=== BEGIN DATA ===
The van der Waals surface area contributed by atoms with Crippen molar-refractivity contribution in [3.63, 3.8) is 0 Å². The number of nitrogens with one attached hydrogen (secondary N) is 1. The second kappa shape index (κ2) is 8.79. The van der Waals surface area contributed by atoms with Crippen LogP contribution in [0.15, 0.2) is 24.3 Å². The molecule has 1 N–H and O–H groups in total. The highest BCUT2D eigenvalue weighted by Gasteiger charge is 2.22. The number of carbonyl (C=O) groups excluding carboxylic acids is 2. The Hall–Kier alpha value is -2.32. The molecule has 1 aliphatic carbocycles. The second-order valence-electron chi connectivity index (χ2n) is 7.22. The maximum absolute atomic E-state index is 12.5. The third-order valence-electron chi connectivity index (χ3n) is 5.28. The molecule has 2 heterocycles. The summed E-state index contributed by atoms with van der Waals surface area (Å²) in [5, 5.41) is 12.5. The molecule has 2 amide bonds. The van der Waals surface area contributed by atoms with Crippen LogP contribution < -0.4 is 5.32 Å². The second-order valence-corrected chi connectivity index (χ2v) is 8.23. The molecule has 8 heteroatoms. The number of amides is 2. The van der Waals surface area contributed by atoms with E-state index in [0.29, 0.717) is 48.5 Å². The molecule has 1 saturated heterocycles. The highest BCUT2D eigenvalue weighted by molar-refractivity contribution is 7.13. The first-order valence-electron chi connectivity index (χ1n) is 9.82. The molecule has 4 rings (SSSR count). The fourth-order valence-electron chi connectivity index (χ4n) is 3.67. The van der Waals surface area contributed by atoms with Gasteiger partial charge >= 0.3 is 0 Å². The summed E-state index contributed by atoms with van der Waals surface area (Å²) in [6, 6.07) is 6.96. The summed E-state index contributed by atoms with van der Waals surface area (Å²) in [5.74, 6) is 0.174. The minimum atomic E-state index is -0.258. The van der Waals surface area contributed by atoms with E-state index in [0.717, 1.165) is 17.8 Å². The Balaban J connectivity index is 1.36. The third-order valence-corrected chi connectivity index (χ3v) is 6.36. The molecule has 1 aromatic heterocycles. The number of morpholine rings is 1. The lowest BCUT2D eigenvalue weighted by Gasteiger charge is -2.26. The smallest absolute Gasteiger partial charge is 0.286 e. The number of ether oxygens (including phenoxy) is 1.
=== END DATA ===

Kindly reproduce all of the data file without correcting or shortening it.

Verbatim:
The van der Waals surface area contributed by atoms with Crippen molar-refractivity contribution in [3.63, 3.8) is 0 Å². The number of nitrogens with one attached hydrogen (secondary N) is 1. The second kappa shape index (κ2) is 8.79. The van der Waals surface area contributed by atoms with Crippen LogP contribution in [0.15, 0.2) is 24.3 Å². The molecule has 1 N–H and O–H groups in total. The highest BCUT2D eigenvalue weighted by Gasteiger charge is 2.22. The number of carbonyl (C=O) groups excluding carboxylic acids is 2. The Hall–Kier alpha value is -2.32. The molecule has 1 aliphatic carbocycles. The second-order valence-electron chi connectivity index (χ2n) is 7.22. The maximum absolute atomic E-state index is 12.5. The third-order valence-electron chi connectivity index (χ3n) is 5.28. The molecule has 2 heterocycles. The summed E-state index contributed by atoms with van der Waals surface area (Å²) in [5, 5.41) is 12.5. The molecule has 2 amide bonds. The van der Waals surface area contributed by atoms with Crippen LogP contribution < -0.4 is 5.32 Å². The second-order valence-corrected chi connectivity index (χ2v) is 8.23. The molecule has 8 heteroatoms. The number of amides is 2. The van der Waals surface area contributed by atoms with E-state index in [0.29, 0.717) is 48.5 Å². The molecule has 1 saturated heterocycles. The highest BCUT2D eigenvalue weighted by molar-refractivity contribution is 7.13. The first-order valence-electron chi connectivity index (χ1n) is 9.82. The molecule has 4 rings (SSSR count). The fourth-order valence-electron chi connectivity index (χ4n) is 3.67. The van der Waals surface area contributed by atoms with Gasteiger partial charge >= 0.3 is 0 Å². The summed E-state index contributed by atoms with van der Waals surface area (Å²) in [6, 6.07) is 6.96. The summed E-state index contributed by atoms with van der Waals surface area (Å²) in [5.74, 6) is 0.174. The minimum atomic E-state index is -0.258. The van der Waals surface area contributed by atoms with E-state index in [0.717, 1.165) is 17.8 Å². The Balaban J connectivity index is 1.36. The third-order valence-corrected chi connectivity index (χ3v) is 6.36. The molecule has 1 aromatic heterocycles. The number of morpholine rings is 1. The lowest BCUT2D eigenvalue weighted by Gasteiger charge is -2.26. The smallest absolute Gasteiger partial charge is 0.286 e. The number of ether oxygens (including phenoxy) is 1.